The second conflict of interest involves the charge that Major General John G. Meyer attempted to influence the investigation of the criminal charges against Hale by engaging in a “disinformation” campaign against Ms. Carpino. It is alleged that Meyer knew the charges he made against Carpino in the- behind-the-scenes smear campaign were fallacious, but proceeded to make them in hopes of influencing newspaper reporters following the story. Meyer attempted to convince the media that Carpino was the “stalker” and Hale, the “victim.”
Of General Meyer’s campaign, one Pentagon reporter stated, if called on to testify as to what Meyer had told him, “I won’t lie under oath.”
The final conflict of interest which could require the FBI to take control of this case concerns a statement by Cohen during a DoD briefing. Cohen has repeatedly stated that he has ordered Judith Miller, his chief legal counsel, to investigate the appropriateness of the actions taken by General Reimer. Cohen admitted he had discussed the matter with Reimer while knowing the Army chief of staff was the object of an ongoing investigation at the end of which Cohen would be both the judge and jury concerning Reimer’s conduct.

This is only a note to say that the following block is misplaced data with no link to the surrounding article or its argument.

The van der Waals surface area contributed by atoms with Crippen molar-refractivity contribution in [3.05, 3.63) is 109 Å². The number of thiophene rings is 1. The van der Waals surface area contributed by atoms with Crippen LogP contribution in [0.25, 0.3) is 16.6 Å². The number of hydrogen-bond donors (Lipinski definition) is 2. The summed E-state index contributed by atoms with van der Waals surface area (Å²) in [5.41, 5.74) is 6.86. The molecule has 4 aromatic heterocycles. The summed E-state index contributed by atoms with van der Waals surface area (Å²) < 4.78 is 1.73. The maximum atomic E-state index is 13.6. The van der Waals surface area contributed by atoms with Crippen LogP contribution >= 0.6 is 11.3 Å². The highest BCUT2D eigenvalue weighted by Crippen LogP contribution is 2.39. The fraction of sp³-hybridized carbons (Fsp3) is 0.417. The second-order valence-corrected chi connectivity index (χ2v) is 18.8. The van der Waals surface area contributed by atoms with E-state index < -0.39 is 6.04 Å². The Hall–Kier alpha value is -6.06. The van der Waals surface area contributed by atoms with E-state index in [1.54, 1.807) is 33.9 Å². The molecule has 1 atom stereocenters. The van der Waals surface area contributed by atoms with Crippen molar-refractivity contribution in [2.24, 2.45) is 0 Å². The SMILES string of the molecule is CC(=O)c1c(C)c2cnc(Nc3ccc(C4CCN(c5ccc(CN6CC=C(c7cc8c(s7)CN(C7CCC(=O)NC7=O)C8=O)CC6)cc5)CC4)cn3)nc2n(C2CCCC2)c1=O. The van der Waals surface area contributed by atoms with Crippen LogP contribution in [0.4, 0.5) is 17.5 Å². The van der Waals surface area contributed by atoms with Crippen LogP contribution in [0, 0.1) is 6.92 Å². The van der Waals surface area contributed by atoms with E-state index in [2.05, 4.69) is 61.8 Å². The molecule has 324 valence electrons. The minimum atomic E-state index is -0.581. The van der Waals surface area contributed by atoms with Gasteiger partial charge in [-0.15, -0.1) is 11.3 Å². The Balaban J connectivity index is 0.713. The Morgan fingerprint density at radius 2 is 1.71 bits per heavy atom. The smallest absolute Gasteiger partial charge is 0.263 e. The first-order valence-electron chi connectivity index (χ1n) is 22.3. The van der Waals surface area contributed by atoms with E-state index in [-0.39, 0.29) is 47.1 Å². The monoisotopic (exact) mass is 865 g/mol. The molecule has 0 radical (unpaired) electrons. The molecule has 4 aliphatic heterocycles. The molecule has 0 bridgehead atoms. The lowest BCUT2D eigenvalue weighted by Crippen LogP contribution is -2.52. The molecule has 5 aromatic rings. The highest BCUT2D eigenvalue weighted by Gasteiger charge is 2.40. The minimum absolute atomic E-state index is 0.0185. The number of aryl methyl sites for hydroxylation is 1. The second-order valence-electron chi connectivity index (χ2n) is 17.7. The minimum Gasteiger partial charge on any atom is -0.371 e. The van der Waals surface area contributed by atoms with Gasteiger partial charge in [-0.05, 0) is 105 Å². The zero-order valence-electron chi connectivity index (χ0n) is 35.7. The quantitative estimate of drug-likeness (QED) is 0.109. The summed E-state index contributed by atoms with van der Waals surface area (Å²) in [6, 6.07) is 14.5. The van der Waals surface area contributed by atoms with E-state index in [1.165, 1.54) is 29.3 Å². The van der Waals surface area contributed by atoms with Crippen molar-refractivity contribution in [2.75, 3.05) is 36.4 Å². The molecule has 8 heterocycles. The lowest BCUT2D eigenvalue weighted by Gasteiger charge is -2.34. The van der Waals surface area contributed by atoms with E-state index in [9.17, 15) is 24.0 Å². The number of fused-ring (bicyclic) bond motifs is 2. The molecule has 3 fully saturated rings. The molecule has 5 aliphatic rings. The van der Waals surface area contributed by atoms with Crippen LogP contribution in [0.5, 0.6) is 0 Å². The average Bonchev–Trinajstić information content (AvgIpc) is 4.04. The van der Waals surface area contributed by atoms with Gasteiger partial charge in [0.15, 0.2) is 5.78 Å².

The most significant conflict involves the truthfulness of General Dennis Reimer. Reimer had a month to look at the charges made by Carpino and also had 10 to 15 hours of interrogation of Carpino by both the U.S. Army Criminal Investigative Division and Defense’s Office of Program Integrity. It would be virtually impossible for General Reimer to have had inadequate information as to the nature and extent of the charges against Hale.
The speed with which the Office of Program Integrity called to contradict the assertions made by General Reimer on the Today Show speaks volumes of the courage of Dennis McSweeny, but bodes ill for Reimer and the double standard that has so long protected our nation’s generals.
For the first time ever the FBI may take over a Defense Department investigation. If Reimer knew the truth about Hale and elected to ignore it, Pentagon insiders expect the ax to fall swiftly on the neck of the Army chief of staff. That, too, would be a first.